There are a lot of little words about cities, particularly parts of cities, that might slip through the cracks during your vocabulary review. When it’s time to give or get directions, it might be hard to express yourself clearly without these words.

pusat kota — “city center”

  • Bus mana yang ke pusat kota?

“Which bus goes to the city center?”

kawasan bisnis — “business district”

  • Tidak ada apartemen murah dekat kawasan bisnis.

“There are no cheap apartments near the business district.”

pinggir kota — “the edge of town”

  • Sebelumnya, tidak ada stasiun kereta api di pinggir kota.

“A while ago, there was no train station on the edge of town.”

pusat belanja — “shopping center

  • Kita harus pergi ke pusat belanja yang baru atau yang lama?

“Should we go to the new shopping center or the old one?”

Once you have those nice and memorized, it’s good to make sure you can also make sentences using more fundamental words, such as landmarks and streets.

patung — “statue”

  • Letakkan tas di depan patung.

“Put the bag in front of the statue.”

alun-alun — “square” (particularly one with grass and fountains)

  • Apakah alun-alun bisa dilihat dari kantor?

“Can the square be seen from the office?”

jalan — “street”

  • Maaf, jalan ini jalan apa?

“Sorry, what street is this?”

lampu merah — “traffic light” (literally a red light signaling stop)

  • Belok kanan di lampu lalu lintas kedua.

“Turn right at the second traffic light.”

kantor pos — “post office

  • Mohon parkir mobil di samping kantor pos.

“Please park your car next to the post office.”

bank (pronounced bang) — “bank”

  • Di mana bank terdekat?

“Where is the nearest bank?”

kost — “guesthouse” / “boarding house”

  • Ada kost putra di pojok.

“There’s a men’s boarding house on the corner.”

4. Phrases for Directions in Indonesian, Part 1: Asking Others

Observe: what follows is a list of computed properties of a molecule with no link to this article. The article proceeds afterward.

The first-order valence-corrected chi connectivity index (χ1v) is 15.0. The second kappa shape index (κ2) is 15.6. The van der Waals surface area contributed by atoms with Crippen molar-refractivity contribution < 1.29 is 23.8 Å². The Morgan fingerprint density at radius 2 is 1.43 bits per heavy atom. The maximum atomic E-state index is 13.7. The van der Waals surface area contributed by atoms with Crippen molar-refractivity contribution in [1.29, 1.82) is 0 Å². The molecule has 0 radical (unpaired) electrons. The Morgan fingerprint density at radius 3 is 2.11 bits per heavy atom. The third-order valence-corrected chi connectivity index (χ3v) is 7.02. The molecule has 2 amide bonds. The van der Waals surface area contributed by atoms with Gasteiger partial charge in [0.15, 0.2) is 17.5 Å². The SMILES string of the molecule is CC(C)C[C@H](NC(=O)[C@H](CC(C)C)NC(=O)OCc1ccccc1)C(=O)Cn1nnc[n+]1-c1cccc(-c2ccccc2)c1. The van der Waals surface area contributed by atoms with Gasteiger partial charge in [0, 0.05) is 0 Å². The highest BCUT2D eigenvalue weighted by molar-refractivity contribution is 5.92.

Asking directions

All you need to know here is two simple words: di mana. This literally means “is located where,” and is the best way to ask people where things are.

Simply say the thing or place you want to go to, and add di mana after it to ask for directions.

  • Universitas di mana?

“Where’s the university?”

  • Gramedia di mana?

“Where is the Gramedia bookstore?”

Now, that’s very useful, but you should know that it does assume that you’re certain there is a university or Gramedia nearby. If you’re not even sure about that, you’d better ask like this:

  • Apakah ada hotel dekat sini?

“Is there a hotel near here?”

  • Apakah ada warung makan dekat sini?

“Is there a small restaurant near here?”

The last way that you can ask is by describing what you’d like to accomplish, and then seeing if anywhere nearby fits that bill.

  • Di mana bisa cetak dokumen?

“Where can I print documents?”

As for me personally, whenever I read a phrasebook or guidebook, I always find that they use very formal language. And the very first time I tried one of these phrases out, a very nice security guard laughed at me!

If you’d like to try them out for yourself, though, here are some phrases that you can use to sound extremely polite. Use them correctly, and you may even impress others and make new friends!

  • Permisi, Pak, bolehkah Anda membantu saya mencari…

“Excuse me, sir, could you please help me find…”

  • Maaf, Bu, apakah Anda tahu di mana…

“Excuse me, ma’am, do you know where…”

5. Phrases for Directions, Part 2: Giving Directions

Directions

It’s a truly wonderful situation to be in a foreign country and use the local language to give directions to a local. The longer you spend there, the more your body language will show that you’re comfortable, and the more confident locals will feel that you know your way around.

Taking a “taxi,” or ojek, is another way you can show off. Let’s look at a couple of phrases you can use to guide somebody to their destination. 

Remember, be clear and concise with your language. Now is not the time to show off how good your Indonesian is, or to worry about getting each verb ending perfectly flawless.

You can set the stage by saying:

  • Sudah dekat.

“It’s close by.”

Or:

  • Masih jauh. / Cukup jauh.

“It’s still far away.” / “It’s pretty far away.”